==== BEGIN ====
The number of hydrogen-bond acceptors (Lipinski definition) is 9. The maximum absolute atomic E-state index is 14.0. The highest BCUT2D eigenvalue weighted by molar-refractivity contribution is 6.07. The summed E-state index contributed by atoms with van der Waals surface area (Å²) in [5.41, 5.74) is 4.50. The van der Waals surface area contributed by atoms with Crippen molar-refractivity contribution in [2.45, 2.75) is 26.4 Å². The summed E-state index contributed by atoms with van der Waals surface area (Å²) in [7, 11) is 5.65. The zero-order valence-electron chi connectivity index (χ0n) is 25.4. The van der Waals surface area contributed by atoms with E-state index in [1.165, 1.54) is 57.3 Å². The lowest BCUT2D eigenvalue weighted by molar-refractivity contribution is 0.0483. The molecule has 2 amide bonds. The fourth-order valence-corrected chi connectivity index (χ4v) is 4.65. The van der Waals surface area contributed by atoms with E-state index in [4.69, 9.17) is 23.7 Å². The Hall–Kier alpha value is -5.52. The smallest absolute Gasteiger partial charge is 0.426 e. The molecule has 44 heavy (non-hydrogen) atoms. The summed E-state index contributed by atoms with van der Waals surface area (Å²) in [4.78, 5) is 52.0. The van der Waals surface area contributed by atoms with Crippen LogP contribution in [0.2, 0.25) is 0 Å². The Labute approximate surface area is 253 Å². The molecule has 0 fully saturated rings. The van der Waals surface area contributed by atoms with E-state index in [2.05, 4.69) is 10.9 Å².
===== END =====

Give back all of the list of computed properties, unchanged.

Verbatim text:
The number of hydrogen-bond acceptors (Lipinski definition) is 9. The maximum absolute atomic E-state index is 14.0. The highest BCUT2D eigenvalue weighted by molar-refractivity contribution is 6.07. The summed E-state index contributed by atoms with van der Waals surface area (Å²) in [5.41, 5.74) is 4.50. The van der Waals surface area contributed by atoms with Crippen molar-refractivity contribution in [2.45, 2.75) is 26.4 Å². The summed E-state index contributed by atoms with van der Waals surface area (Å²) in [7, 11) is 5.65. The zero-order valence-electron chi connectivity index (χ0n) is 25.4. The van der Waals surface area contributed by atoms with E-state index in [1.165, 1.54) is 57.3 Å². The lowest BCUT2D eigenvalue weighted by molar-refractivity contribution is 0.0483. The molecule has 2 amide bonds. The fourth-order valence-corrected chi connectivity index (χ4v) is 4.65. The van der Waals surface area contributed by atoms with E-state index in [4.69, 9.17) is 23.7 Å². The Hall–Kier alpha value is -5.52. The smallest absolute Gasteiger partial charge is 0.426 e. The molecule has 44 heavy (non-hydrogen) atoms. The summed E-state index contributed by atoms with van der Waals surface area (Å²) in [4.78, 5) is 52.0. The van der Waals surface area contributed by atoms with Crippen LogP contribution in [0.2, 0.25) is 0 Å². The Labute approximate surface area is 253 Å². The molecule has 0 fully saturated rings. The van der Waals surface area contributed by atoms with E-state index in [2.05, 4.69) is 10.9 Å².